Other artists who designed record covers for Zappa have been Cal Schenkel, Gary Panter, Tanino Liberatore, Matt Groening and Ralph Steadman.

Illustration for Little Feat's album 'Waiting For Columbus'. 

Little Feat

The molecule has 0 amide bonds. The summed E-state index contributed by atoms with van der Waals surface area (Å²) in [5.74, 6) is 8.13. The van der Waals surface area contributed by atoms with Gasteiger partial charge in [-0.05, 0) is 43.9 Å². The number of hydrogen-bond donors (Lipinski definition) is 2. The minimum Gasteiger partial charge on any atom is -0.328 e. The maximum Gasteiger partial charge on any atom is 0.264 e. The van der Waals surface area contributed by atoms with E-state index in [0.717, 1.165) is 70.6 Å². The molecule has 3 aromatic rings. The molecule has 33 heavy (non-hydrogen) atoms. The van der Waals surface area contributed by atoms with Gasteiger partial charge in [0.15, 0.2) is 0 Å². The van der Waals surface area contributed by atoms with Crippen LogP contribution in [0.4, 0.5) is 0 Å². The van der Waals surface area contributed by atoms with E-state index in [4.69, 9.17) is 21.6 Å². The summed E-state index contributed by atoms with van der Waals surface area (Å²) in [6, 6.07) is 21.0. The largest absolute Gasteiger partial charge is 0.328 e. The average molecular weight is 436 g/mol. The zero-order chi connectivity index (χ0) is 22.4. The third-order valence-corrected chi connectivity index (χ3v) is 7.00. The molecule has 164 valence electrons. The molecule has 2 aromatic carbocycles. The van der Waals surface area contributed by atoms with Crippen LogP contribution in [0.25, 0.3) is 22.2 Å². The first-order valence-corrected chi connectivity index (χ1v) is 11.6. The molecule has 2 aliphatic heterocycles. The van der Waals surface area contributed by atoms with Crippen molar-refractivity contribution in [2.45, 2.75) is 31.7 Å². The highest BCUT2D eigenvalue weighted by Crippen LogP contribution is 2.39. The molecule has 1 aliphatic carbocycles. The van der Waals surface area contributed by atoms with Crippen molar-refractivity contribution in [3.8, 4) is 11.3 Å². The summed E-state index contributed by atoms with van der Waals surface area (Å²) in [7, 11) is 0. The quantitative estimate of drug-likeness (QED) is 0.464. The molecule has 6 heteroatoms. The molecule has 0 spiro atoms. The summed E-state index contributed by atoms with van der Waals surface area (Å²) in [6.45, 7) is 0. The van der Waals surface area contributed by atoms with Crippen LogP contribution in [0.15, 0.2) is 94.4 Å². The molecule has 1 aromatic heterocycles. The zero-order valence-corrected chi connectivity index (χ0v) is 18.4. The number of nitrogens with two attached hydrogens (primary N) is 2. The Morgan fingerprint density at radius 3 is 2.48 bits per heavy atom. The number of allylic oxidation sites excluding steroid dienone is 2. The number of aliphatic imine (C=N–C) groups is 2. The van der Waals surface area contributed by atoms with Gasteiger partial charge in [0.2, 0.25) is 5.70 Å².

In 1971 one of the Mothers of Invention, Lowell George, established his own rock band: Little Feat. Another ex-Zappa musician, Roy Estrada, also played in this group. The second Little Feat album, 'Sailin' Shoes' (1972) was designed by Park. The cover shows an anthropomorphic cake on a swing. In an interview the artist said he was inspired by Roberto Rossellini's 'La Prise de Pouvoir par Louis XIV' ('The Taking of Power by Louis XIV', 1966), a television film about the Sun King. He saw parallels between the monarch "who kept everybody under his thumb by keeping them in hock from buying fancy clothes" and Hollywood. His album cover references two baroque paintings, namely Jean-Honoré Fragonard's 'The Swing' and Thomas Gainsborough's 'The Blue Boy' (whose face is replaced by Mick Jagger's). Pieter Bruegel the Elder also has a cameo, peeking behind a pillar. The image furthermore has some sexual metaphors. The cake has a missing slice between her legs, while a phallic snail looks at it. Park would design all of Little Feat's next albums, kicking off with 'Dixie Chicken' (1973), followed by 'Feats Don't Fail Me Now' (1974), 'The Last Record Album' (1975), 'Time Loves a Hero' (1977), 'Waiting for Columbus' (1978), 'Down on the Farm' (1979), 'Hoy-Hoy!' (1981), 'Let It Roll' (1988), 'Representing the Mambo' (1990) and 'Shake Me Up' (1991). Of all these, his cover for 'Waiting for Columbus' - with the anthropomorphic tomato in a hammock - is arguably the best known. Little Feat still uses it as a logo in their official promotional material and album sleeves. On 'Representing the Mambo', Park provided dialogue to the title track.